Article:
Born in Baltimore, the sixth feature film by Austin-based director Michael Tully, Do not Leave Home is his first foray into the thriller genre. The director of the MdFF favorites such as the Silver Jew music documentary (MdFF 2007), the cult film Septien (MdFF 2011) and Ocean-City-in-the-80s sitcom Ping Pong Summer (MdFF 2014), Tully seems to have The rare directorial gift of being at home working in any way.
The artist Melanie Thomas (multi-MdFF student Anna Margaret Hollyman) has clung to a series of strange disappearances in the Irish countryside as inspiration for her latest series of sculptures. With a great gallery show for these upcoming works, you get a bit of bad news that closes your next opening. As the gallery show crumbles, a phone call from a mysterious patron in Ireland offers an opportunity to escape and a bit of much needed money. It may be more than a coincidence that Melanie is also very close to the site of those strange disappearances she is so fascinated by. Will your research provide you with more inspiration or something much more sinister?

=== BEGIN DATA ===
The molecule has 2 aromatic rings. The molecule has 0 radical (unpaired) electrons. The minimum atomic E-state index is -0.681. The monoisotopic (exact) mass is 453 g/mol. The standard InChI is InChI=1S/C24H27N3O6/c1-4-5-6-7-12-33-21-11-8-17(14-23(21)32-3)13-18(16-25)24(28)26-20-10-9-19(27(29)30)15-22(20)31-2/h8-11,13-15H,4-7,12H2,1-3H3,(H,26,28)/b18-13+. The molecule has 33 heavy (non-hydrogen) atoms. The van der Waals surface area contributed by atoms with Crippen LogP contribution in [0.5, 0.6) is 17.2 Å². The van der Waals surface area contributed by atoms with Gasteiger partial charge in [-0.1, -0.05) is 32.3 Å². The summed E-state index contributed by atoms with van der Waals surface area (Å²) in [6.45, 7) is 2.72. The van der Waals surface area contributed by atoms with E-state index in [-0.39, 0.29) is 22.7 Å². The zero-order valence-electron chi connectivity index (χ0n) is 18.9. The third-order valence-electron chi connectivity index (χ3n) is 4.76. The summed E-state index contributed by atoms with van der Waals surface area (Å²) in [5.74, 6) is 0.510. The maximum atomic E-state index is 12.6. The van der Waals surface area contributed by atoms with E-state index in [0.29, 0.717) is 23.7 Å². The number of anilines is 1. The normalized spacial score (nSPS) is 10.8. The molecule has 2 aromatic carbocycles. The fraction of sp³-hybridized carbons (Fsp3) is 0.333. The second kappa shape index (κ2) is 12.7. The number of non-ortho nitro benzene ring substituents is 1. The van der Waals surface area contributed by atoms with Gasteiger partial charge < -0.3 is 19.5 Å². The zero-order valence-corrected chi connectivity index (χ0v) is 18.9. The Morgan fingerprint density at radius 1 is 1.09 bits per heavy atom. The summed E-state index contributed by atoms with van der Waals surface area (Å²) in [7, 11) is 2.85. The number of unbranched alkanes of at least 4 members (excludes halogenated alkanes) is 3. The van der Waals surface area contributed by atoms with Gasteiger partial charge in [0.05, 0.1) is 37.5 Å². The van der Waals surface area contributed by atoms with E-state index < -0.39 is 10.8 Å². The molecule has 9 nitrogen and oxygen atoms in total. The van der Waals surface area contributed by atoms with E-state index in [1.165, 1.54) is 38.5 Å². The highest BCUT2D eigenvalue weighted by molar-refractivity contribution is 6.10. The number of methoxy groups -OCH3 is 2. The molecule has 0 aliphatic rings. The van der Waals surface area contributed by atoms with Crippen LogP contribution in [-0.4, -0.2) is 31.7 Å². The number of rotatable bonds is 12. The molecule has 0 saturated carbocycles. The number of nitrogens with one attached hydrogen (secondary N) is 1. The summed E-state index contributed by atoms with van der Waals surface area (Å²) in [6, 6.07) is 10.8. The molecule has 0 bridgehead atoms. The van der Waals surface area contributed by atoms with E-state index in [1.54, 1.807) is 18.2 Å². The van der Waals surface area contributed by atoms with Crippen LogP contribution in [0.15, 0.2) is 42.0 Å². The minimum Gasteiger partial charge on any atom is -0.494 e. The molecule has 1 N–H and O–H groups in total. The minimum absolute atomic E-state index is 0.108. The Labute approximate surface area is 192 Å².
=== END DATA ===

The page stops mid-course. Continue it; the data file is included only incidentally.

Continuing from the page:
Both in its environment and in its cinematic aspects, Do not Leave Home recalls the sadly underestimated film by Robert Altman, 1972, Images, which is continually based on a sense of dread as it moves towards a spooky climax. With fantastic performances from supporting cast Lalor Roddy and Helena Bereen (both from Steve McQueen’s 2008 Hunger movie), Do not Leave Home is a tightly built supernatural smolder that mesmerizes with every frame. (Scott Braid)
The obsession of an American artist with a disturbing urban legend leads her to investigate the origins of history in the crumbling estate of a lone painter in Ireland.
Initial release: September 14, 2018 (USA)
Director: Michael Tully
Screenplay: Michael Tully
Music composed by: Michael Montes
Cinematography: Wyatt Garfield
Producers: Ryan Zacarias, Jeffrey Allard, Walter S. Hall, George Rush Jr.